Move Toward the Mess: Curing Boredom in the Christian Life

Day 1 of 7 • This day’s reading


Jesus Wasn’t Boring

If Jesus had been boring, the Pharisees wouldn’t have had him killed. There would have been no crowds. There would have been no controversy surrounding His life. When He said to the disciples “Follow me,” they would have politely declined. The Gospels wouldn’t have been written because nobody would have remembered what He said or did.

But Jesus wasn’t boring. He was incredibly engaging. Thousands of people hung on His every word. He created tension in His talks that set people on edge. He said things that were unexpected. He spoke with authority and courage. Two thousand years later, His words are still reverberating throughout the world.

And it’s not just what He said. It’s what He did. He did crazy things, things that nobody else had ever done. Ever. These things left people dumbstruck and sometimes scared. “Who then is this, that he commands even wind and water, and they obey him?” What’s remarkable about all this is that we have a chance to live like Jesus did.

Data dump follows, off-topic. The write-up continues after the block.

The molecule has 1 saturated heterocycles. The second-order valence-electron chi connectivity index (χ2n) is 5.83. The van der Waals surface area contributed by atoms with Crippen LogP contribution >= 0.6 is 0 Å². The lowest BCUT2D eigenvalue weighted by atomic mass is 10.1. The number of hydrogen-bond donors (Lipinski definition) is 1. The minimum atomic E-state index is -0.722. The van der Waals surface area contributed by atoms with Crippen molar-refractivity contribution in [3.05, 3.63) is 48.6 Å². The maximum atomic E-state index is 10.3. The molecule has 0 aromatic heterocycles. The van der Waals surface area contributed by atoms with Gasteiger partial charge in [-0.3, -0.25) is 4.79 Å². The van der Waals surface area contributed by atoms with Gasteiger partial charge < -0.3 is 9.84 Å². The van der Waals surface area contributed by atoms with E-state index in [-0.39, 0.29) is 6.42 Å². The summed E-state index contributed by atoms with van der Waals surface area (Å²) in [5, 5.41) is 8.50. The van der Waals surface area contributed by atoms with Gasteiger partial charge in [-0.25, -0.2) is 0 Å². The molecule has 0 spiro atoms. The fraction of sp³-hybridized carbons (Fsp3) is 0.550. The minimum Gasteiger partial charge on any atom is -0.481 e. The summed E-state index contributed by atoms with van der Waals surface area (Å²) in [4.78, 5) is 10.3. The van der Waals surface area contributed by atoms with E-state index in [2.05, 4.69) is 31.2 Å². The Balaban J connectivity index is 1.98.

We’re not necessarily talking about miracles here. We’re talking about living in a way that is engaging, that is memorable, that makes a difference. You and I might never be involved in commanding the wind to stop. But we could be involved in building houses for homeless people to protect them from the wind. We might never raise someone from the dead. But we might be able to help somebody’s dead marriage come back to life. We might need more than five loaves and two fish to feed people. But we can still feed people in Jesus’ name. Figuring out how to live that way is what this book is about.

The reason I feel passionately about this is because my Christian life used to be boring. And that was the problem. It was my “Christian life,” separated from the rest of my life, so much so that it was like some sort of useless appendage. It was there, but it didn’t have much to do with anything outside of itself.

But something happened. God broke through the walls I’d built around my religious life. He did it through a man named Darrell Johnson, the high school pastor at the church I attended after I became a Christian. Darrell started showing up at my school. He came to my games and concerts. He refused to stay inside the church building. He got involved in my messy high school life. In doing so, he modeled for me what Jesus did two thousand years ago.